“Sextortion” cases are increasing sharply in teenagers


The FBI sounded the alarm Monday over an explosion in teenagers being assaulted online and extorted for money after they were tricked into sending sexually explicit images.

At least 3,000 children, mostly teenage boys, have been victims of the programs, which have been linked to more than a dozen suicides this year, a magnitude never seen by US authorities before, Justice Department officials said. Many think they are chatting online with children their own age, but are quickly manipulated into sending explicit images and then extorted money with threats to post the images, the FBI said.

Most victims are between the ages of 14 and 17, but children as young as 10 have been targeted.

The FBI said it is now issuing the national public safety alert because children may be spending more time online as schools close for the winter break.

Reports have increased tenfold since last year, and there are likely more victims who never came forward, FBI officials said. Embarrassment and shame can keep them from asking for help.

Most victims are between the ages of 14 and 17, although children as young as 10 have been targeted.
UCG/Universal Images Group via Getty Images

“Victims may feel like there is no way out — it’s up to all of us to reassure them that they are not in trouble, that there is hope and that they are not alone,” FBI Director Christopher Wray said in one Explanation.

Many of the current programs are believed to be from scammers based in West African countries such as Nigeria and Ivory Coast. Suspects typically pose as children of similar ages, often use a girl’s profile picture, and even list schools or add friends to make it appear they live in the same area. It often happens on major platforms like Instagram or Facebook, but can also occur during games or video chats, authorities said.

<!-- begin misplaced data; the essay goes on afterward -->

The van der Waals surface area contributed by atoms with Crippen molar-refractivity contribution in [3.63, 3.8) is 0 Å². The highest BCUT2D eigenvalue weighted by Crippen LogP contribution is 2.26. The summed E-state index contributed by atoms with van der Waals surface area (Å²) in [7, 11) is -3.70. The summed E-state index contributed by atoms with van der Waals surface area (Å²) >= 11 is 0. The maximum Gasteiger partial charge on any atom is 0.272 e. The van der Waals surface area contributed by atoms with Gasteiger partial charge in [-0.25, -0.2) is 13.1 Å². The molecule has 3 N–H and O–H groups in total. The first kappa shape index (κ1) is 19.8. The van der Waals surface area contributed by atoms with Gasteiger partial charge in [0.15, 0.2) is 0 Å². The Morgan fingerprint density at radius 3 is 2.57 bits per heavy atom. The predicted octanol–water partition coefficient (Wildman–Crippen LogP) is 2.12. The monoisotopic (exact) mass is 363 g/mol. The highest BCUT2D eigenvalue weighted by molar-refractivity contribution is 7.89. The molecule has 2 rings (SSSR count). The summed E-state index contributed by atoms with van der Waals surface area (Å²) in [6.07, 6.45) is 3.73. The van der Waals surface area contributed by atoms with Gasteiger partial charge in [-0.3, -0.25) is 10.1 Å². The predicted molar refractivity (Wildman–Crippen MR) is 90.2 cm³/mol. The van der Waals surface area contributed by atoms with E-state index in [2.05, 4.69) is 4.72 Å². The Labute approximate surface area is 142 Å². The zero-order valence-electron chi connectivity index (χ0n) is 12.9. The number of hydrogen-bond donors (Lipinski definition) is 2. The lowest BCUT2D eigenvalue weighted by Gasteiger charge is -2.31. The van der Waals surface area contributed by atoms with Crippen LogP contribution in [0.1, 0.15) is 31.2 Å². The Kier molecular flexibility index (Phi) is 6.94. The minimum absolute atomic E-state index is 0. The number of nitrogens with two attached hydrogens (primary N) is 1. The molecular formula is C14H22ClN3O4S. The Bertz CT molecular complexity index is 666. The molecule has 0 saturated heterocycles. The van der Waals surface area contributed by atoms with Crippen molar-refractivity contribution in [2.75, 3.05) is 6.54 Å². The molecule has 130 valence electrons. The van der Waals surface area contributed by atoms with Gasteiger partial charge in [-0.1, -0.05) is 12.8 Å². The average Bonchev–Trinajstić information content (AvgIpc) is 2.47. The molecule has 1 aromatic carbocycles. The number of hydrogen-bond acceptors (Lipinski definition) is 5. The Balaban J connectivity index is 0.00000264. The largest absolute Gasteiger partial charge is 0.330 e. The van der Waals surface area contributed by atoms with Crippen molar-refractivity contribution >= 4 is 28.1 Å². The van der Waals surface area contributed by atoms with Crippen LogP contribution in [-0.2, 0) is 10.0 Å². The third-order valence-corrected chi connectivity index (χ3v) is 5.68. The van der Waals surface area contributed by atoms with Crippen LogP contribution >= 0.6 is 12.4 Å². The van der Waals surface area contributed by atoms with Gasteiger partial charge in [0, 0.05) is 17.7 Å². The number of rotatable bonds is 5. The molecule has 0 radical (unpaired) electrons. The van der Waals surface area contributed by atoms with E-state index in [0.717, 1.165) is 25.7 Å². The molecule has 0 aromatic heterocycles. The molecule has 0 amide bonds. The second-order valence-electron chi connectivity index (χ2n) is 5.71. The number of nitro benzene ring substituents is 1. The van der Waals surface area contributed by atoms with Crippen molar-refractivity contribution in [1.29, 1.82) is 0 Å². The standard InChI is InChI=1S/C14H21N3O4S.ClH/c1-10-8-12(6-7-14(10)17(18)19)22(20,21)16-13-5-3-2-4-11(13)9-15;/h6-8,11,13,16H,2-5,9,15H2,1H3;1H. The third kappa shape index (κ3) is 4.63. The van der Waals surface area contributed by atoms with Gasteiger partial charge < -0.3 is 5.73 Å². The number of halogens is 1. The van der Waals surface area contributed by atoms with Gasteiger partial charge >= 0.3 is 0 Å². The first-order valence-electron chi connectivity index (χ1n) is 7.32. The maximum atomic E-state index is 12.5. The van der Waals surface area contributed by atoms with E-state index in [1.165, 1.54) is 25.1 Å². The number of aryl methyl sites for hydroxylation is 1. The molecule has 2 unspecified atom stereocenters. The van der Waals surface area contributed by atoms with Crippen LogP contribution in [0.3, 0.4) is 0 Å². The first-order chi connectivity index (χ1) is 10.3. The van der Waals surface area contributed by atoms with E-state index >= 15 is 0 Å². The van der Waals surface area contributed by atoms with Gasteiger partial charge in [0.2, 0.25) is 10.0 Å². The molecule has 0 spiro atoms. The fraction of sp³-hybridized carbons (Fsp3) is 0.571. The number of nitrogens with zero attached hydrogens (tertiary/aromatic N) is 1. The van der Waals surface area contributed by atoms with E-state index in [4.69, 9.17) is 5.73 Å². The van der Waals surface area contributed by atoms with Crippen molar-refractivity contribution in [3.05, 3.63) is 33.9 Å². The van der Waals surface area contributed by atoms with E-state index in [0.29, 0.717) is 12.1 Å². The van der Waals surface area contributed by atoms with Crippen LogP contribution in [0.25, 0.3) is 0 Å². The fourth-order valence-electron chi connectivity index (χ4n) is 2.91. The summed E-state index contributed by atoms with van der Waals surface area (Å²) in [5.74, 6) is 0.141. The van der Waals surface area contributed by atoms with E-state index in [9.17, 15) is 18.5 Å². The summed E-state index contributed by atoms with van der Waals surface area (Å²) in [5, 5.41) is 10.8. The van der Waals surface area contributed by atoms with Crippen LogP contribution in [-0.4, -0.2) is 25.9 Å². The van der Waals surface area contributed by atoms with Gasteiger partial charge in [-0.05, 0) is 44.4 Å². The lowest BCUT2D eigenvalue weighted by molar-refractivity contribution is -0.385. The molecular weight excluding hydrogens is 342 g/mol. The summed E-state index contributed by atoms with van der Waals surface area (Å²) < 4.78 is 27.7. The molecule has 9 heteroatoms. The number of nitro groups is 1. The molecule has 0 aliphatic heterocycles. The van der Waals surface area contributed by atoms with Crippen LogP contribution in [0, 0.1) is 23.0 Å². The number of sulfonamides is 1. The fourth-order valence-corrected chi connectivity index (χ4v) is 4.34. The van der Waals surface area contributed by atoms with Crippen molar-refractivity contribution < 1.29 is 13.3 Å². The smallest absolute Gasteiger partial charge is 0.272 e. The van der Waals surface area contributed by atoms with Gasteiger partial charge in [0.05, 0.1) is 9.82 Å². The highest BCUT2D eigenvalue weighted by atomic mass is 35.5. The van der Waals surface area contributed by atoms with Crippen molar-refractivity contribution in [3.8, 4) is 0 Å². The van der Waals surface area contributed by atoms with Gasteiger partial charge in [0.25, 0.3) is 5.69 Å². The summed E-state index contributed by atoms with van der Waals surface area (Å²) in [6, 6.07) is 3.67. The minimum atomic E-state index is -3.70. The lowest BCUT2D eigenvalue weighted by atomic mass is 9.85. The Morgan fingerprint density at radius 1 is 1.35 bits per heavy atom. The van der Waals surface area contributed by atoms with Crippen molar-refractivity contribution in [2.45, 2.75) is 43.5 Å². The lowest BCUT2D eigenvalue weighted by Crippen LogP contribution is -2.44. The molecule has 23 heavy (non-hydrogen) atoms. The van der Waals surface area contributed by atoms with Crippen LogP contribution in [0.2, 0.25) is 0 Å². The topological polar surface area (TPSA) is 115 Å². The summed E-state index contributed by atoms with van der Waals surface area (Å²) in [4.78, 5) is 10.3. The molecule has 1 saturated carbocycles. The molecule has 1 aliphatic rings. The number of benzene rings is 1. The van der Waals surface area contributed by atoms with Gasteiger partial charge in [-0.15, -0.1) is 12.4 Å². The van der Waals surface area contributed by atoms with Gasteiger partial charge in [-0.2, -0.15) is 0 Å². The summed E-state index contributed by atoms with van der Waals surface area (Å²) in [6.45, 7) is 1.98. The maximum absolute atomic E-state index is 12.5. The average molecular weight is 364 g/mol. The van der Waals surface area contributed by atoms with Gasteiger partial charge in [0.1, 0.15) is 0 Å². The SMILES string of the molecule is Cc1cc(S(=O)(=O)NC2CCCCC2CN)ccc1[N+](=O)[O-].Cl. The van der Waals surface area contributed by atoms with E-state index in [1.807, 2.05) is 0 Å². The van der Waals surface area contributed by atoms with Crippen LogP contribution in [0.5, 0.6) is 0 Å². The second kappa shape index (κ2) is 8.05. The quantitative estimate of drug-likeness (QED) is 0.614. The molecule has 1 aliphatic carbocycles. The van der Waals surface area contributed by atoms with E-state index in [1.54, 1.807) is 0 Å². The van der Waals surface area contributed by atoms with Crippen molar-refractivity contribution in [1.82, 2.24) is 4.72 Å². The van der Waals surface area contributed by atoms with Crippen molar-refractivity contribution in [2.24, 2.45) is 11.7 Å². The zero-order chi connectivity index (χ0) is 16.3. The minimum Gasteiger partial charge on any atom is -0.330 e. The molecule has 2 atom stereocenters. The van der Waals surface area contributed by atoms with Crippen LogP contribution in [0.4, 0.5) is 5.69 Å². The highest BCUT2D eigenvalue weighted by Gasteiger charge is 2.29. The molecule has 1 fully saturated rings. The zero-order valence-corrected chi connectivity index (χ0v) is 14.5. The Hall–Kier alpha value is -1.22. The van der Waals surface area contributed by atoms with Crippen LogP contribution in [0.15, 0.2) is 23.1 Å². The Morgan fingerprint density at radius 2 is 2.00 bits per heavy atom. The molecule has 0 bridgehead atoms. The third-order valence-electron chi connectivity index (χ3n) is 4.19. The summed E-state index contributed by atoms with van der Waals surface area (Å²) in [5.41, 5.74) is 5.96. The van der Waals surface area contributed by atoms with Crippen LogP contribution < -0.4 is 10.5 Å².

A girl is using a phone
Reports have increased tenfold since last year.
Getty Images

The alert is intended to put the spotlight on the issue so children can feel more comfortable speaking up and adults can help them spot fake identities and reject anyone who asks for explicit images, said Assistant Attorney General Kenneth Polite of the Justice Department criminal department.

The Department of Homeland Security is also working to trace fake accounts back to their source, said Steve Francis, the acting executive director of Homeland Security Investigations. It’s not clear if federal prosecutors had brought any cases related to the scams.

Tactics by the backers of the fake accounts are becoming increasingly aggressive, sometimes asking for photos within minutes, and cases have risen worldwide, advocates said.

“This is a growing crisis and we have seen sextortion completely devastate children and families,” said Michelle DeLaune, CEO of the National Center for Missing and Exploited Children. “The best defense against this crime is to talk to your kids about what to do if they’re being attacked online.”

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